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The Writer's Responsibility in France

From Flaubert to Sartre

Gisèle Sapiro

Based on the notion of legal responsibility, the article establishes a connection between the social conditions of production of literature and the ethical principles that founded the commitment of writers as intellectuals in France from the nineteenth century to the post-World War II period. While the penal responsibility of the author is imbued with a belief in the power of words, the trials were in turn often the occasion for writers like Flaubert and Baudelaire to define their own ethics of responsibility against the values of conventional morality and political conformity through which their work was liable to condemnation. Articulating these ethical principles affirmed the writer's independence from political and religious authorities and contributed to the emergence of an autonomous literary field, as defined by Pierre Bourdieu. The figure of the writer as a public intellectual best embodied by Zola and Sartre emerged on the basis of this code of ethics.

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Nick Nguyen, Philippe Kaenel, Michael Kelly, Charles Forsdick, Rikke Platz Cortsen, Sylvain Rheault, Hugo Frey, and Mark Nixon

French literature’. To make a significant contribution, it is now necessary to specialise in a more specific subfield, such as manga for women, gay manga and so forth. The brand-new field of global manga has now emerged as a new area of study, and this

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Camus et la « littérature algérienne »

Une notion stratégique dans l’espace littéraire francophone

Tristan Leperlier

Abstract

This article offers a socio-historical approach to analyzing the genesis of the notion of “Algerian literature” and its structural relationship to “French literature”—unstable notions that have been subject to fierce debate. I show how “Algerian literature” has been nationalized and ethnicized during the twentieth century. These transformations are linked to Algerian writers’ literary and political struggles with one another. Their approaches to affirming or denying the very existence of “Algerian literature” during the colonial era, or its ethnic character after Algerian independence, depended on their political convictions, but also on their recognition within the French-Algerian literary space. A structural analysis of the kind offered here allows us to see new historical continuities and ruptures between French colonial literature and the literature of post-independence Algeria. It reveals too that the figure of Albert Camus has remained in the heart of the debates even to this day.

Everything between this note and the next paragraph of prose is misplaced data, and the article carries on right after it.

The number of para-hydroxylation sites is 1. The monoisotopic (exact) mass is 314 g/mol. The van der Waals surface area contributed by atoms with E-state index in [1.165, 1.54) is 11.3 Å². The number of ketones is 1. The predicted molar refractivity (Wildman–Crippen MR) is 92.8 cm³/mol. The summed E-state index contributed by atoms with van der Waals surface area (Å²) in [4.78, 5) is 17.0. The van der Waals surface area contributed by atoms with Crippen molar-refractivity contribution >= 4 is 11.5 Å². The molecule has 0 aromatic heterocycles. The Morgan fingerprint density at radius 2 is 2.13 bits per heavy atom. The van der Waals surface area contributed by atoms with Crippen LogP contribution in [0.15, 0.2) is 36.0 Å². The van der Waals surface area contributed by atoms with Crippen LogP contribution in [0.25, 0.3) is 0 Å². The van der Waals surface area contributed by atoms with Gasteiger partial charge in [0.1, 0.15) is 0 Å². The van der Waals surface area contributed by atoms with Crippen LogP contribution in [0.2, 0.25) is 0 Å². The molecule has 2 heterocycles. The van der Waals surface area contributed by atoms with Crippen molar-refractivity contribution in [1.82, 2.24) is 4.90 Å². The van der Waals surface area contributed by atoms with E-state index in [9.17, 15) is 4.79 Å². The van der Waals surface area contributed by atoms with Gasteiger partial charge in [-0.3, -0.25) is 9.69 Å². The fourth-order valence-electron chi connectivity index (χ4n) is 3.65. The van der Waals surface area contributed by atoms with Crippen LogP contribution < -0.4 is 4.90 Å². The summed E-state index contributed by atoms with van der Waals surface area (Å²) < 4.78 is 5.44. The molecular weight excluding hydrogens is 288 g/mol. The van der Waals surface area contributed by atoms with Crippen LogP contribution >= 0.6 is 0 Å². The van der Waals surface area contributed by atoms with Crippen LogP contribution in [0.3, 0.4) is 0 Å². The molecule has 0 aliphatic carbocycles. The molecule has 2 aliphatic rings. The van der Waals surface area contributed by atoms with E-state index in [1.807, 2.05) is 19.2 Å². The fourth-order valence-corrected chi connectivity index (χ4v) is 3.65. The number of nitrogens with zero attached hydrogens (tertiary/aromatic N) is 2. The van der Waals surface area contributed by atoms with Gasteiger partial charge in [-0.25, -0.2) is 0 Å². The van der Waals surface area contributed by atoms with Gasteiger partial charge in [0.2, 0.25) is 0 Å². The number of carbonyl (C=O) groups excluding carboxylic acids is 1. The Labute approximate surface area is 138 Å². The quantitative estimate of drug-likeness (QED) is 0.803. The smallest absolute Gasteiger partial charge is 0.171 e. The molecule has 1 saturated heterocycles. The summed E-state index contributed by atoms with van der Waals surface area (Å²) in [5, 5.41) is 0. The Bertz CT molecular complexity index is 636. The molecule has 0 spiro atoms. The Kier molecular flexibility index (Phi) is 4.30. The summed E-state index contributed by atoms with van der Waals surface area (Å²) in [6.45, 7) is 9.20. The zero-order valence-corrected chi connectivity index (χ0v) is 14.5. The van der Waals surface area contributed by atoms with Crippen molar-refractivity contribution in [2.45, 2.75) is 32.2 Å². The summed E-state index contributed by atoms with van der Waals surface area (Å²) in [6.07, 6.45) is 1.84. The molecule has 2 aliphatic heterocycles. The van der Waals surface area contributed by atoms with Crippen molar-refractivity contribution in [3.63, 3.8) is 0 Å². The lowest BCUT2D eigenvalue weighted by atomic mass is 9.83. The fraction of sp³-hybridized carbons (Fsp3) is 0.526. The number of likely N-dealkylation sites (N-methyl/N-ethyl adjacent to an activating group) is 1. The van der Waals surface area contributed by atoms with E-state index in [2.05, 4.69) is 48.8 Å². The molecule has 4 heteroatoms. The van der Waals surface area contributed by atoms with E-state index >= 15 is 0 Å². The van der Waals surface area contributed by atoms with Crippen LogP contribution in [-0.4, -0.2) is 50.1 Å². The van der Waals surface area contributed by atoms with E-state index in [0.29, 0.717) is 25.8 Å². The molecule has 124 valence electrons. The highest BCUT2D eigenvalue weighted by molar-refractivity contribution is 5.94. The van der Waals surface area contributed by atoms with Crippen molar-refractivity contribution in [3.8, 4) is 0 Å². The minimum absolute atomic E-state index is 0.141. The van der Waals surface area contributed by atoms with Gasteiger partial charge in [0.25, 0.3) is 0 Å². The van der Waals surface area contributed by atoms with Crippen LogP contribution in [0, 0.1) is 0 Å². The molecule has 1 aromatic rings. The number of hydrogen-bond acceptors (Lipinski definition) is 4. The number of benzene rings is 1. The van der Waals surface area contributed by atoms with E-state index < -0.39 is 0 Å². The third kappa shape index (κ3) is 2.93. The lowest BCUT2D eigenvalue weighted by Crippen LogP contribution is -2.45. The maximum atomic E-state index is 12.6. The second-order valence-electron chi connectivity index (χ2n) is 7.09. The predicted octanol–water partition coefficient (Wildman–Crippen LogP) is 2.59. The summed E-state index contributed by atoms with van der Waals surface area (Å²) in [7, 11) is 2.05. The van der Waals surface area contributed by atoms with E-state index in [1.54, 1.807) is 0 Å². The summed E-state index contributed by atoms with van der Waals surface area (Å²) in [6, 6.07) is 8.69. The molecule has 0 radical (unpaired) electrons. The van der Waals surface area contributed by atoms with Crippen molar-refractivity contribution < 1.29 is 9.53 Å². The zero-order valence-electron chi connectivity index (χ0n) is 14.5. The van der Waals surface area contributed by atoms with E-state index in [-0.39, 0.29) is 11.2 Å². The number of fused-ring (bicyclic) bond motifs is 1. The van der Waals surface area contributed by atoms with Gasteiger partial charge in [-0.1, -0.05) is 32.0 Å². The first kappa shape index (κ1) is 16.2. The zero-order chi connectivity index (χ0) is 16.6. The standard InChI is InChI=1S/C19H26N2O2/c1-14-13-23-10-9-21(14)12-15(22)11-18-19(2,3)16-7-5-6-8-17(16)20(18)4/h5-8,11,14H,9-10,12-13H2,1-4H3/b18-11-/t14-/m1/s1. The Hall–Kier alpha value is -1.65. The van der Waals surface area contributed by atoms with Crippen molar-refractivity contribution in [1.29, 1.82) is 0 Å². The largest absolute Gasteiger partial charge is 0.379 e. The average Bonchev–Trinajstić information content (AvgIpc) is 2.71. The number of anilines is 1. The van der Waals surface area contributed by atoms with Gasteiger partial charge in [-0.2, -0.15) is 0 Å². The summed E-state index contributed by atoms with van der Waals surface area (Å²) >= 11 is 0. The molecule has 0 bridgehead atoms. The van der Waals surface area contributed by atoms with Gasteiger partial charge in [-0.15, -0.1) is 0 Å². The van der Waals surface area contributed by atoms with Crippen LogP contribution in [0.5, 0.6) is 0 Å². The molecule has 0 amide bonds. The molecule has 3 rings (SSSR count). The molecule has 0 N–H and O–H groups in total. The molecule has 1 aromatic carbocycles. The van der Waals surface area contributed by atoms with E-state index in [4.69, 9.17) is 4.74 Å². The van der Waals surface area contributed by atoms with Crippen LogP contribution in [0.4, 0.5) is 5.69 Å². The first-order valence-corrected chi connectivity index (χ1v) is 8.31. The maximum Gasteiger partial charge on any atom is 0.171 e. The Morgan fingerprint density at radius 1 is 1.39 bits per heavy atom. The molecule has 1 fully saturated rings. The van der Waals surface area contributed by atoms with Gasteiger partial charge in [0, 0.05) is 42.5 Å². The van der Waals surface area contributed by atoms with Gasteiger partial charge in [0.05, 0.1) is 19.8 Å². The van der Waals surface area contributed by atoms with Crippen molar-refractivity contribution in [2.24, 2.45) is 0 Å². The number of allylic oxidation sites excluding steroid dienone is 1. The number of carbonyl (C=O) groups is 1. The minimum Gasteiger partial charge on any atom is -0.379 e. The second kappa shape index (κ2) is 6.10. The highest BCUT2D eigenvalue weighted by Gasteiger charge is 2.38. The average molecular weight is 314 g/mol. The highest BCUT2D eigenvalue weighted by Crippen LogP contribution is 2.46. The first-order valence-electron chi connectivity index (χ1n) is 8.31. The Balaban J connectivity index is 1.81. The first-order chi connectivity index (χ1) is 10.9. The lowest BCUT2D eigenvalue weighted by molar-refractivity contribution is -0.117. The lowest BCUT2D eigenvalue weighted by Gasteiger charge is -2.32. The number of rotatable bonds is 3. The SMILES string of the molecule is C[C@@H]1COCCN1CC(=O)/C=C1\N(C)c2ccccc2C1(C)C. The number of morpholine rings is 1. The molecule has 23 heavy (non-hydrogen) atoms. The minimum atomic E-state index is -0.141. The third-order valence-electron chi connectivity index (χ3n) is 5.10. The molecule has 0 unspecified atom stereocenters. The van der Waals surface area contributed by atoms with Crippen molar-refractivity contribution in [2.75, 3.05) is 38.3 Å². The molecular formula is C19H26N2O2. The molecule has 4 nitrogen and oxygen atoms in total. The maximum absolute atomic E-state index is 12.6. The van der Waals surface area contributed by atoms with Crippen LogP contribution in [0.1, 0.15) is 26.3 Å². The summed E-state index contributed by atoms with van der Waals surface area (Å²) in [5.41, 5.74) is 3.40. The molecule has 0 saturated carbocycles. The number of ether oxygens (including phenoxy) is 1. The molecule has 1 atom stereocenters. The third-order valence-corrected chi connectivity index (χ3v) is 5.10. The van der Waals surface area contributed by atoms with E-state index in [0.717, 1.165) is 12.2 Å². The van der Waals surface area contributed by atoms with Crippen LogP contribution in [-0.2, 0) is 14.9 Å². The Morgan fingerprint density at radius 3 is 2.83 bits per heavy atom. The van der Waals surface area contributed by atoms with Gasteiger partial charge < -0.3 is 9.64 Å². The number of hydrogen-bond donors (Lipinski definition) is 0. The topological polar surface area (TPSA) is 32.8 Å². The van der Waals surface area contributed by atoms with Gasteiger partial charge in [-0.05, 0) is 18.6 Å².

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Hannah Callaway, Alec G. Hargreaves, and John P. Murphy

soon came to dislike the ways in which media usage of this term became tainted by negative stereotypes and seemed to position them not only outside mainstream French literature but also in some respects outside French literature altogether. They felt

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Félix Germain

spoke to the ways in which some French colonial subjects were infatuated with Paris as the center of the empire. Reflecting on Thaly, a poet from the island of Martinique, Cook suggested that his fine stanzas truly enriched French literature. His poems

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Colette française (et fille de zouave)

Colette and the French Singularity

Kathleen Antonioli

French literature, thus erasing, suppressing, or rewriting other forms of femininity that are in French literary history. This happens both implicitly and explicitly. Finally, we can trace this particular vision of Colette forward as well as backward

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Aaron Freundschuh, Jonah D. Levy, Patricia Lorcin, Alexis Spire, Steven Zdatny, Caroline Ford, Minayo Nasiali, George Ross, William Poulin-Deltour, and Kathryn Kleppinger

the blurred lines between what has historically been divided into “commercial” and “aesthetic” literature. Instead, Sabo argues that migrant literature exemplifies the ever-shifting values, actors, and publications that make up French literature today

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Les journaux francophones au dix-neuviéme siécle

Entre enjeux locaux et perspective globale

Guillaume Pinson

Ruby Van Allen Caulfeild, French Literature of Louisiana (Gretna : Pelican Publishing Company, 1998) ; Caryn Cossé, Revolution, Romanticism and the Afro-Creole Protest Tradition in Louisiana, 1718–1868 (Baton Rouge : Louisiana State University Press

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The Gallic Singularity

The Medieval and Early Modern Origins

Tracy Adams

-is-in-complete-control-he-owes-her-obedience-and-submission-The-knights/ . 28 Gaston Paris, “II. Le conte de la Charrette”, Romania 12 (1883): 459–534. 29 See, for example, R. Howard Bloch, Medieval French Literature and Law (Los Angeles: University of California Press, 1977). 30 Chrétien de Troyes, Le Chevalier de la

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Jablonka’s History

Literature and the Search for Truth

Sarah Fishman

the apex of the great ‘romantic’ historians like Jules Michelet and Thomas Carlyle, who both wrote vivid histories of the French Revolution. Lionel Gossman, Princeton professor of French literature, describes romantic history as the “synthesis of